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Norwin graduate Matijevic blossoms for No. 7 Arizona

| Sunday, April 16, 2017, 6:18 p.m.
Norwin product JJ Matijevic was named to the midseason watch list for the Golden Spikes Award, given annually to the best amateur baseball player in the country.
Arizona Athletics
Norwin product JJ Matijevic was named to the midseason watch list for the Golden Spikes Award, given annually to the best amateur baseball player in the country.

Arizona baseball coach Jay Johnson admits he shouldn't play favorites, and his ability to maintain impartiality with a loaded roster is part of the program's success.

Yet, Johnson said his impartiality is tested every time Norwin grad JJ Matijevic enters the batter's box.

“He exemplifies work ethic. There's no doubt he sets the standard for our team,” Johnson said Saturday, following Arizona's 18-4 home win against Pac-12 rival Oregon. Matijevic went 4 for 5 with his 21st double, three runs, two RBIs and a stolen base in the victory.

“He's got a team-first attitude. He puts the focus on the team. I can't wait to see where he goes after this, but, make no mistake, he can play for me as long as he wants. I'm proud of his development.”

A hard-hitting, left-handed infielder/designated hitter, Matijevic is the centerpiece of No. 7 Arizona's lineup. The 6-foot, 199-pound junior arrived in Tucson as a promising prospect, one of the better position players the WPIAL has produced in recent years.

He has become one of the best players in college baseball.

Matijevic earned Pac-12 Player of the Week honors last week, but the accolades didn't end there. USA Baseball on Wednesday released its 40-player midseason watch list for the Golden Spikes Award, given annually to the nation's top amateur player. Matijevic made the list.

“I'm trying to get better every day, but both of those things are very humbling achievements,” Matijevic said. “I'm proud of how much I've improved.”

No player in the Pac-12 is having a better offensive season.

Matijevic, an avid golfer who played football and basketball at Norwin, leads the conference in batting average (.418), slugging percentage (.685), hits (61), RBIs (42), doubles (21) and total bases (100). He ranks second in the conference in runs (40) and home runs (six).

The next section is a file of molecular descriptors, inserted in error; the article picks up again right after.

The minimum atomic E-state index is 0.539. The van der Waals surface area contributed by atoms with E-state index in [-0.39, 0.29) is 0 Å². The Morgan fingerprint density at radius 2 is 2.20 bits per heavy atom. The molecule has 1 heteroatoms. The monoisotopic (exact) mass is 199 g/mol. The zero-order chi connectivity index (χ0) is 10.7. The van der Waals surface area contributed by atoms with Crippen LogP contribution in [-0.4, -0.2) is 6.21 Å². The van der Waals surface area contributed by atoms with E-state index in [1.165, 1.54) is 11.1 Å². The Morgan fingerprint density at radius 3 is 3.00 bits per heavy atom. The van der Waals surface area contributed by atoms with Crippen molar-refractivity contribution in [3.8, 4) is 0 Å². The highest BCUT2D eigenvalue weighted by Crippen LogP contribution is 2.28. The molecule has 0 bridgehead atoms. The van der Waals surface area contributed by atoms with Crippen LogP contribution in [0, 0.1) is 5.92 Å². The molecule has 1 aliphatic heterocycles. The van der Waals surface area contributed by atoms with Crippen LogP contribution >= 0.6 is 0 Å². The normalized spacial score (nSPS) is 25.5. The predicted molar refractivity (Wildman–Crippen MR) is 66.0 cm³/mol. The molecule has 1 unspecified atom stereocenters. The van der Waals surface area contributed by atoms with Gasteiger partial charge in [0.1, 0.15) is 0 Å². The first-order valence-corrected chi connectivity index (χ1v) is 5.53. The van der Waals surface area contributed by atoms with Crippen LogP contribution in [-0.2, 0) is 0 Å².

He leads Division I in doubles.

“Every single day, whether I show up early or stay late to put in extra reps in the weight room, I'm working hard to get better,” Matijevic said. “I grew up around hard work.”

Matijevic's father, Joe, is a fire chief and disc jockey. His mother, Erin Fajt, is a dedicated distance runner. That instilled work ethic is something Johnson quickly noticed.

“The first time I saw him hit, I was impressed with the tools,” Johnson said. “To be a great hitter, he had a long way to go. He was willing to do what it takes to get there.”

With the help of the Arizona coaching staff, Matijevic overhauled his swing. Gone is the high leg kick and antsy hands. In its place is a smooth, squared-up approach that has helped Matijevic generate more power and see the ball better.

The process wasn't quick or easy. Matijevic batted .238 as a freshman and .287 last season. Constant reps and time spent in the prestigious Cape Cod Summer League were beneficial.

Now, he hopes to see Arizona (26-9) win the conference and return to the NCAA Tournament. The Wildcats advanced to last year's championship series, which they lost to Coastal Carolina.

“Those are our goals, but you can't get ahead of yourself. You really have to go a game at a time,” Matijevic said. “You have to have that mentality that you want to be better every day. If we do that, hopefully we'll be Pac-12 champions and get back to the championship.”

Matijevic was drafted by the Boston Red Sox, his favorite professional team, in the 22nd round while at Norwin. These days, he's projected as a second- or third-round selection this year.

Johnson sees a player ready for the next challenge.

“No doubt I'll be rooting for him wherever he goes,” Johnson said. “He's a talented kid who's passionate about baseball. He's done the things he needs to do to succeed.”

Mike Kovak is a Tribune-Review staff writer. Reach him at mkovak@tribweb.com or via Twitter @MikeKovak.

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